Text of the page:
• low lying field, where dew tends to persist
  • irrigation
  • a hybrid with a poor resistance rating for GLS or NCLB
  • high yield potential
  • disease already present at the time of scouting

…then you stand to gain the most from a fungicide treatment.

We have also found in previous work with crop consultants and farmers that the factors that drive successful corn production can be grouped into four areas (from “most” important to “least”):

  1. maximizing profit, maximizing yield, commodity prices, and plant populations;
  2. disease resistance and crop rotation;
  3. field history, tillage, and seed price; and
  4. new herbicides, foliar insecticides, and foliar fungicides.

There is no one silver-bullet that drives successful corn production and pesticides, while important, should be considered as part an integrated management approach.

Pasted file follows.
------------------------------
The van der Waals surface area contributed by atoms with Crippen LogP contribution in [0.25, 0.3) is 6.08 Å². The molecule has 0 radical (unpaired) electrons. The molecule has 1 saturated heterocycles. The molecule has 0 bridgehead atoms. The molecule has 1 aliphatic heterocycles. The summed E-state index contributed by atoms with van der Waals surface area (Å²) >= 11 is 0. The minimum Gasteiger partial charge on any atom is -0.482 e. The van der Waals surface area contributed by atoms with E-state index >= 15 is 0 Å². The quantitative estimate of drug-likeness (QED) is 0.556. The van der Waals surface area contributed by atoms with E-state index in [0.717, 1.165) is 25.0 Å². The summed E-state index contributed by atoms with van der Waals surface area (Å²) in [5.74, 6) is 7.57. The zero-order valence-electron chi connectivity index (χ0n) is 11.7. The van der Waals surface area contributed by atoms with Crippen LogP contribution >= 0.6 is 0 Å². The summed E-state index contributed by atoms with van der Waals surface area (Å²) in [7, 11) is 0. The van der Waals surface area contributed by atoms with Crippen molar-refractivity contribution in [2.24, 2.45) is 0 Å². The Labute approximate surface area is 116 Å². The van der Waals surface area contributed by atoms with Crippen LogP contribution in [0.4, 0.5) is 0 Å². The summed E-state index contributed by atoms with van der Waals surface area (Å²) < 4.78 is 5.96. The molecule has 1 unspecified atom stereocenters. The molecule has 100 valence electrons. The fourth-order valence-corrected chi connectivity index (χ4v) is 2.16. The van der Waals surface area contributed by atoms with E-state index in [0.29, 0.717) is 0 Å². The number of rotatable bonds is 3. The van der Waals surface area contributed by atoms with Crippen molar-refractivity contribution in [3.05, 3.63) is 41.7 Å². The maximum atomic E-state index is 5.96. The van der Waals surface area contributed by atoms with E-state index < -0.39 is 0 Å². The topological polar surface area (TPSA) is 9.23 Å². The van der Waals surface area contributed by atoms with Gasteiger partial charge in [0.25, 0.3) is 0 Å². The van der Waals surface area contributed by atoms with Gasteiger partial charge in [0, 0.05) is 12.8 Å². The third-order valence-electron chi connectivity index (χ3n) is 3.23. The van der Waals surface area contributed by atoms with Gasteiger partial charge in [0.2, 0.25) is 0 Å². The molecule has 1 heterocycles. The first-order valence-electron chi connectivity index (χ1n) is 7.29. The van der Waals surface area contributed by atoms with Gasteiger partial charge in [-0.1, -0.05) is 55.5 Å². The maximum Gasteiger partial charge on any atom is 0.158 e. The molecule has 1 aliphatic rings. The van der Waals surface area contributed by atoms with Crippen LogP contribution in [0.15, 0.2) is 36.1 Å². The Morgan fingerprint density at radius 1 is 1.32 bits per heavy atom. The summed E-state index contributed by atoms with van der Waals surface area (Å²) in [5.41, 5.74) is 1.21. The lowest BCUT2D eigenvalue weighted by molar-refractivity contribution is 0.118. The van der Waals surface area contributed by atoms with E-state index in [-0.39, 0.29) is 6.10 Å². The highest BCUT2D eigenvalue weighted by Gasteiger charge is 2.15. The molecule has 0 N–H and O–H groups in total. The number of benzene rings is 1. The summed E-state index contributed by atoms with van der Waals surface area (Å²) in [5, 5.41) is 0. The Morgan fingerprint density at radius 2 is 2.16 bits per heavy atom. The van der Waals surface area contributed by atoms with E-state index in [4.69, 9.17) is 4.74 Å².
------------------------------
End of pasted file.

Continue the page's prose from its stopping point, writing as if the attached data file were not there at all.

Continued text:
Another drawback with early season applications? Given the most recent data, aside from the added expense of a fungicide with your herbicide application, there is a good chance we would be encouraging fungicide resistance among the fungi that are in that field.

Whether or not they are causing disease at the time, the pathogens are present in that residue, and any exposure to our most common active ingredients nudges their populations closer to becoming resistant to these products. Our current fungicides work well and are pretty safe for humans and the environment. We’d like to keep these tools around for our use as long as possible.